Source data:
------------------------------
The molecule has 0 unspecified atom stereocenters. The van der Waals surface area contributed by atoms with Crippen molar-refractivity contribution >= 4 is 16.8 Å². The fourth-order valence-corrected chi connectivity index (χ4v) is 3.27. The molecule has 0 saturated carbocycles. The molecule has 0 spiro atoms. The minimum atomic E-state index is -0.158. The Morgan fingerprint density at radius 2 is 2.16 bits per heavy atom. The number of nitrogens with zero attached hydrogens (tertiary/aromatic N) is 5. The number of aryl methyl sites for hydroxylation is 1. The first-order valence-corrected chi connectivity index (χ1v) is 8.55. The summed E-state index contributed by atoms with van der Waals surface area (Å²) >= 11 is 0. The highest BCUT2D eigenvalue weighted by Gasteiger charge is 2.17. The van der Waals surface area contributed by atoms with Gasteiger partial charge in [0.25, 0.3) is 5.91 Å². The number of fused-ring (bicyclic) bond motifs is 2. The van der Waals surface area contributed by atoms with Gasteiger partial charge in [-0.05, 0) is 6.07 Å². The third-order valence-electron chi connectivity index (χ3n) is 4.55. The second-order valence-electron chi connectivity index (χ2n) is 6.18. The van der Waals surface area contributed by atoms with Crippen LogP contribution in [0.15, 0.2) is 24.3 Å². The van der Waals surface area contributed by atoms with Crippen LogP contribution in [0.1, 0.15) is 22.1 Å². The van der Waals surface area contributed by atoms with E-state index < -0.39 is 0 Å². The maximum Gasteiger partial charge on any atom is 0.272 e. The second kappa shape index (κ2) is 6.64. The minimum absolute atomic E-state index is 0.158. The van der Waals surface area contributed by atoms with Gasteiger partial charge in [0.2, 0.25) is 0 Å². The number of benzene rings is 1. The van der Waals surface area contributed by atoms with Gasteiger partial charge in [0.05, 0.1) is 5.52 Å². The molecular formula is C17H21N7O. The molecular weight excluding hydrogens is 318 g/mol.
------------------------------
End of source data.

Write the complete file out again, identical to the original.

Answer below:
The molecule has 0 unspecified atom stereocenters. The van der Waals surface area contributed by atoms with Crippen molar-refractivity contribution >= 4 is 16.8 Å². The fourth-order valence-corrected chi connectivity index (χ4v) is 3.27. The molecule has 0 saturated carbocycles. The molecule has 0 spiro atoms. The minimum atomic E-state index is -0.158. The Morgan fingerprint density at radius 2 is 2.16 bits per heavy atom. The number of nitrogens with zero attached hydrogens (tertiary/aromatic N) is 5. The number of aryl methyl sites for hydroxylation is 1. The first-order valence-corrected chi connectivity index (χ1v) is 8.55. The summed E-state index contributed by atoms with van der Waals surface area (Å²) >= 11 is 0. The highest BCUT2D eigenvalue weighted by Gasteiger charge is 2.17. The van der Waals surface area contributed by atoms with Gasteiger partial charge in [0.25, 0.3) is 5.91 Å². The number of fused-ring (bicyclic) bond motifs is 2. The van der Waals surface area contributed by atoms with Gasteiger partial charge in [-0.05, 0) is 6.07 Å². The third-order valence-electron chi connectivity index (χ3n) is 4.55. The second-order valence-electron chi connectivity index (χ2n) is 6.18. The van der Waals surface area contributed by atoms with Crippen LogP contribution in [0.15, 0.2) is 24.3 Å². The van der Waals surface area contributed by atoms with Crippen LogP contribution in [0.1, 0.15) is 22.1 Å². The van der Waals surface area contributed by atoms with E-state index < -0.39 is 0 Å². The maximum Gasteiger partial charge on any atom is 0.272 e. The second kappa shape index (κ2) is 6.64. The minimum absolute atomic E-state index is 0.158. The van der Waals surface area contributed by atoms with Gasteiger partial charge in [0.2, 0.25) is 0 Å². The number of benzene rings is 1. The van der Waals surface area contributed by atoms with Gasteiger partial charge in [0.05, 0.1) is 5.52 Å². The molecular formula is C17H21N7O. The molecular weight excluding hydrogens is 318 g/mol.